19 November 2003 Extrasolar planet science with the Antarctic planet interferometer
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The primary limitation to ground based astronomy is the Earth's atmosphere. The atmosphere above the Antarctic plateau is different in many regards compared to the atmosphere at temperate sites. The extreme altitude, cold and low humidity offer a uniquely transparent atmosphere at many wavelengths. Studies at the South Pole have shown additionally that the turbulence properties of the night time polar atmosphere are fundamentally different to mid latitudes. Despite relatively strong ground layer turbulence, the lack of high altitude turbulence combined with low wind speeds presents favorable conditions for interferometry. The unique properties of the polar atmosphere can be exploited for Extrasolar Planet studies with differential astrometry, differential phase and nulling intereferometers. This paper combines the available data on the properties of the atmosphere at the South Pole and other Antarctic plateau sites for Extrasolar Planet science with interferometry.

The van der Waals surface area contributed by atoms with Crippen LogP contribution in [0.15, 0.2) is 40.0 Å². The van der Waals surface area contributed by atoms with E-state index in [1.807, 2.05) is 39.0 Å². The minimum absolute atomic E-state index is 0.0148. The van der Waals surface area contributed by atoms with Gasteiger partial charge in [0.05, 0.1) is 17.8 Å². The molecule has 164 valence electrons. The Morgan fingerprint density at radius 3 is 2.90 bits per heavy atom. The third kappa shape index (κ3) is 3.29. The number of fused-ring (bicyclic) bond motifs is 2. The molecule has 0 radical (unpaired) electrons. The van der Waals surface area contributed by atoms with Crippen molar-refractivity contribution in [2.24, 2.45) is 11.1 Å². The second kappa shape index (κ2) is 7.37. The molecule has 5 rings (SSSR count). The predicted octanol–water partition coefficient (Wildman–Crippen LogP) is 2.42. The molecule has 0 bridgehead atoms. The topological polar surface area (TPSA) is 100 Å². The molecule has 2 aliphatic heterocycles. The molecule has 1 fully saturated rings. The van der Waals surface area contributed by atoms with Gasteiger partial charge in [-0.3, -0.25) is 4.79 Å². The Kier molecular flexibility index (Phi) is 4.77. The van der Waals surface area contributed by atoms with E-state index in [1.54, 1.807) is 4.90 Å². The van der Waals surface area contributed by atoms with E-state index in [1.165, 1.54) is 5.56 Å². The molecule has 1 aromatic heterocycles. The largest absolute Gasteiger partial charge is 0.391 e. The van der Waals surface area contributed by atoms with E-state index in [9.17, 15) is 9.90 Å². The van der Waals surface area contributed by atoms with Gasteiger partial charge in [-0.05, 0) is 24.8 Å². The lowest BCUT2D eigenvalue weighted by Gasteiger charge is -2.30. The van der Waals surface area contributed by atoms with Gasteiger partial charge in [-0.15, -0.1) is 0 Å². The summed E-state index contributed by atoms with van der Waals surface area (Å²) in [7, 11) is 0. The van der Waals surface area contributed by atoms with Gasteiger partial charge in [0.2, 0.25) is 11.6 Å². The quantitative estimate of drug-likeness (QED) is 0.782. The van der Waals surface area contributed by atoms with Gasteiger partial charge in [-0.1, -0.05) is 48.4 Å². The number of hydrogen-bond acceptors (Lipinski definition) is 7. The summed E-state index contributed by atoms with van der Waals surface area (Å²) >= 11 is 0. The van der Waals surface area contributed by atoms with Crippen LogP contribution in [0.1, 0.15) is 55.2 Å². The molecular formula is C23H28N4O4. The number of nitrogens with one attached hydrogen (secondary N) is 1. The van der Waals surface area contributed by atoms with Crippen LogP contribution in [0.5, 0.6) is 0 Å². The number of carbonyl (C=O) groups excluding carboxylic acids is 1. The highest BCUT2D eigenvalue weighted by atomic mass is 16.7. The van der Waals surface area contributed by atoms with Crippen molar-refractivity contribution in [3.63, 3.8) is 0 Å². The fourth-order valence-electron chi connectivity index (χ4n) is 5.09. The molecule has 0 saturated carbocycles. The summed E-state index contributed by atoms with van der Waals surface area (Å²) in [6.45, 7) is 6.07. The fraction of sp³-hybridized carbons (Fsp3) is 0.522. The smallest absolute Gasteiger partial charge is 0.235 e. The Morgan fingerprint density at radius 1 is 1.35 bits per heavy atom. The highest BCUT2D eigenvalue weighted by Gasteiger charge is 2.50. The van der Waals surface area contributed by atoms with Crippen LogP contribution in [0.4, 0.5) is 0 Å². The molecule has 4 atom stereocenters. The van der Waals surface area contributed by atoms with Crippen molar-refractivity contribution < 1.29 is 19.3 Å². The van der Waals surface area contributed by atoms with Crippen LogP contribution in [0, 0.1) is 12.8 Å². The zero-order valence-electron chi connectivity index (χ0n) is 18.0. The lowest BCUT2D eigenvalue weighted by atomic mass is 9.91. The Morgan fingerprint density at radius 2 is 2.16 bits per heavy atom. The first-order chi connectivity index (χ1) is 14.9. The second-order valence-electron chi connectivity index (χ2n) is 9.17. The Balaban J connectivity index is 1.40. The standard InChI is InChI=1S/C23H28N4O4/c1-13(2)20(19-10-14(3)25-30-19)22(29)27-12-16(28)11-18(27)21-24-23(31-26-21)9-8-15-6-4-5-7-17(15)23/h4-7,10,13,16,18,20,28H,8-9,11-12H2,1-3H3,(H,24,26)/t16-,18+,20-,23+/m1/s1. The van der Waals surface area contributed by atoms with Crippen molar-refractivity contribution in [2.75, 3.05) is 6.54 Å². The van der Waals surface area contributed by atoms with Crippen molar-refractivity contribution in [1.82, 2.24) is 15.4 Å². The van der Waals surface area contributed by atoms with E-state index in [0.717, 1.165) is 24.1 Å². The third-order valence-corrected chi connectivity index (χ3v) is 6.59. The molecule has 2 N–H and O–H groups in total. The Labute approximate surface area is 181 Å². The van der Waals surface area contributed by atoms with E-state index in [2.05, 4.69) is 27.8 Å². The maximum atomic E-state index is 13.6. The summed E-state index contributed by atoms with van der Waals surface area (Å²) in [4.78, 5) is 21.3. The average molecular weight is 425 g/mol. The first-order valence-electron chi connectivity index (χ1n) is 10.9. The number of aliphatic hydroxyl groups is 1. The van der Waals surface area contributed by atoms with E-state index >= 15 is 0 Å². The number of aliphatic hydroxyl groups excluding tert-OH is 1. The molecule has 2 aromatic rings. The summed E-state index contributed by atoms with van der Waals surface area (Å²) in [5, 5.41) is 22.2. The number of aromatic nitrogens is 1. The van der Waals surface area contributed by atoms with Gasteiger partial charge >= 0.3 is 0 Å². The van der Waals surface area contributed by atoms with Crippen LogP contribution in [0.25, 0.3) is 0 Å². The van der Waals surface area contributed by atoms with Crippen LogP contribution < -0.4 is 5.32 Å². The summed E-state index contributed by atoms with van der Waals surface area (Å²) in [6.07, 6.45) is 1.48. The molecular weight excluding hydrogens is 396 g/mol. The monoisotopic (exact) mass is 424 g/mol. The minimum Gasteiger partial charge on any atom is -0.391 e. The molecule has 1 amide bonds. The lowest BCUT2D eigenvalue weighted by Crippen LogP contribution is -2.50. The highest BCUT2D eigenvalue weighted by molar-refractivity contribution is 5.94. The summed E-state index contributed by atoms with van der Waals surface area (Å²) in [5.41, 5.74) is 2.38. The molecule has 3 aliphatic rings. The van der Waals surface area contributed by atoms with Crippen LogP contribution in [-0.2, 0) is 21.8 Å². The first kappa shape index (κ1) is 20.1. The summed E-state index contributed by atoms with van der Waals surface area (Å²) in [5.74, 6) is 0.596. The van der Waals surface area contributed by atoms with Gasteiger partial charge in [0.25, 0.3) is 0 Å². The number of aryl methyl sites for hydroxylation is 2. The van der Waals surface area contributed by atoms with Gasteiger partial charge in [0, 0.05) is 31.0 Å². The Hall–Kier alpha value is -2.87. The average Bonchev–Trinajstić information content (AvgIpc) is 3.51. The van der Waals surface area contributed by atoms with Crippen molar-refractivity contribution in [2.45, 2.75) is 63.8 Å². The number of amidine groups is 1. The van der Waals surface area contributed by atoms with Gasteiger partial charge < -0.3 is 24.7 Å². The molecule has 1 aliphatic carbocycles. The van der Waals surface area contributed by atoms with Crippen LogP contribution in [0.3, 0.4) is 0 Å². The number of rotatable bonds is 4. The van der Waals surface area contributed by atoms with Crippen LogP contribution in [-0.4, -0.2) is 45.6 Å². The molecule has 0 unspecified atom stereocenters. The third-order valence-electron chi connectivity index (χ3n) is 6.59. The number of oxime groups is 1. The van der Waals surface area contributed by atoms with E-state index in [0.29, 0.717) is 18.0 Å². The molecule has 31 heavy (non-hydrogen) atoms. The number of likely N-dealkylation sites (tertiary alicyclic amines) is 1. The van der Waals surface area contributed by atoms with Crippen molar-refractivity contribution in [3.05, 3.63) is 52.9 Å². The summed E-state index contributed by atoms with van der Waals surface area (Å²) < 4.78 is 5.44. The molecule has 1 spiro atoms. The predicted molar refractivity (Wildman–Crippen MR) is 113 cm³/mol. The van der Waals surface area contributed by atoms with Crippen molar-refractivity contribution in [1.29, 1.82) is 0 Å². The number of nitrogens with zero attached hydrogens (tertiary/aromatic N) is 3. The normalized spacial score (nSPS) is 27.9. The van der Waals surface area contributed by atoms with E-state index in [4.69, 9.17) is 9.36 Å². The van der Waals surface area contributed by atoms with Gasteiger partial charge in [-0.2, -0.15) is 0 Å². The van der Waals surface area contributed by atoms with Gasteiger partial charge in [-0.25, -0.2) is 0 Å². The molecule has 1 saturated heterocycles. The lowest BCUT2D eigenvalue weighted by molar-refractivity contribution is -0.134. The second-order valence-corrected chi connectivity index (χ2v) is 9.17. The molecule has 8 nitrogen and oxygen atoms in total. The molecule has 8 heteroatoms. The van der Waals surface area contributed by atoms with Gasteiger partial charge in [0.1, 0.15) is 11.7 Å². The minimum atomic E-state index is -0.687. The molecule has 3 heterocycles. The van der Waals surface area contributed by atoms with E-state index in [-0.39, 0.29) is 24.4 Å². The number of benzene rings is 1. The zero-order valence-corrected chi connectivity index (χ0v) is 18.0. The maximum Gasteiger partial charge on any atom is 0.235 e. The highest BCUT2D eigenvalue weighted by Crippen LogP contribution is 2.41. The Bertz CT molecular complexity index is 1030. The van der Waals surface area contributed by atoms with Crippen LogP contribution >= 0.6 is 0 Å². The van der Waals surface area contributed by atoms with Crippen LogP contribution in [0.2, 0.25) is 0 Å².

© (2003) COPYRIGHT Society of Photo-Optical Instrumentation Engineers (SPIE). Downloading of the abstract is permitted for personal use only.
James P. Lloyd, James P. Lloyd, Benjamin F. Lane, Benjamin F. Lane, Mark R. Swain, Mark R. Swain, John W.V. Storey, John W.V. Storey, Tony Travouillon, Tony Travouillon, Wesley A. Traub, Wesley A. Traub, Christopher K. Walker, Christopher K. Walker, "Extrasolar planet science with the Antarctic planet interferometer", Proc. SPIE 5170, Techniques and Instrumentation for Detection of Exoplanets, (19 November 2003); doi: 10.1117/12.506895; https://doi.org/10.1117/12.506895


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